Urban Wildlife Habitat projects fund close-to-home places to play and explore nature. As our urban areas are increasingly expanding and densifying, these grants protect important fish and wildlife habitat within five miles of densely populated areas, creating green refuges that help keep our ecosystems healthy and provide places to enjoy nature right in our backyards.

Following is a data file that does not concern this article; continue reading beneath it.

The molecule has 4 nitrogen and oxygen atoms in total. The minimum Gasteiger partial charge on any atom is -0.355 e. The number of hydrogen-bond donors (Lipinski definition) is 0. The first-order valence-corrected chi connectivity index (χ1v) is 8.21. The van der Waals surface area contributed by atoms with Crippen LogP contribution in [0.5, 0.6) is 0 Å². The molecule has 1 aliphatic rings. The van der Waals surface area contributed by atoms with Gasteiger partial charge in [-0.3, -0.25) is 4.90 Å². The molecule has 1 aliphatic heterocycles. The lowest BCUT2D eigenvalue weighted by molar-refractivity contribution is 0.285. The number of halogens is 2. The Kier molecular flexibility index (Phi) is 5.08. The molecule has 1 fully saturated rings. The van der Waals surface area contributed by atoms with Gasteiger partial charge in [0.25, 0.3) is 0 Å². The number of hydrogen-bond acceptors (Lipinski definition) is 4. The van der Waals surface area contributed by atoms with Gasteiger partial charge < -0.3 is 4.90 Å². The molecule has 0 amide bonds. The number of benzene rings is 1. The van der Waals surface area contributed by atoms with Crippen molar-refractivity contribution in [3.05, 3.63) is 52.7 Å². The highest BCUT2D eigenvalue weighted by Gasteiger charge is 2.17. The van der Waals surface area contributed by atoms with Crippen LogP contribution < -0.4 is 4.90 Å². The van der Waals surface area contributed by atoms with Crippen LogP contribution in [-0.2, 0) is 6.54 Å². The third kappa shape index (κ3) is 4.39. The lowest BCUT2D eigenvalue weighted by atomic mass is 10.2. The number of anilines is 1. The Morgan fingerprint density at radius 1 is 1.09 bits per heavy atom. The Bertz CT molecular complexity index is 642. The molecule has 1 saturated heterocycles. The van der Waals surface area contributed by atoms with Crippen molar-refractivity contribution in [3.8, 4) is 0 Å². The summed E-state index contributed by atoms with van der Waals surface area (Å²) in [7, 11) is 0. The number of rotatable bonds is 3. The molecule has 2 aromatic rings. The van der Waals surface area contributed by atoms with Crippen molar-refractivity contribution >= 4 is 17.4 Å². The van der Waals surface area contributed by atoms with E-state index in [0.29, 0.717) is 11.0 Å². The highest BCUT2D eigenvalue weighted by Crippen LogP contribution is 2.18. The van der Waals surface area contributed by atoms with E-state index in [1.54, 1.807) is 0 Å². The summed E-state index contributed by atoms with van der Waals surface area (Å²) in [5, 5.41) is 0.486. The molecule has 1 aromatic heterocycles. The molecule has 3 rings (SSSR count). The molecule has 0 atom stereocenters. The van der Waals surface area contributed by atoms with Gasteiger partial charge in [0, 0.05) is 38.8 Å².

Snohomish County will use this grant to acquire 29.01 acres of significant bog, fen, wetlands forested habitats. These habitats are threatened by a proposed development and fillings. They are rare in this part of the county and it is the home of a wide range of plant and animal communities such as Utricularia intermedia, Hippuris vulgaris, Ledum groenlandicum, black bear, beaver, bobcat, northern salamander, pacific tree frog and song birds. The existing easement is removed from the deed. There is a scope amendment for restoration after the acquisition. The scope amendment included the removal of concrete debris, fencing, removal of invasive species and restoring buffer areas. The project is now completed. The bog is now a contiguous system through the debris removal and pH level of the waterbody is potentially stabilized. Wetland emergent and upland invasive species are removed and under controlled. 3.1 acres of wetland buffer planting are restored and 5940 plants are planted to enhance the function and value of the bog, fen wetlands and buffers. One mile of shoreline is protected. Fencing around the site was installed. There is on-going monitoring of the water quality and maintenance on the overall site to control non-native plant species.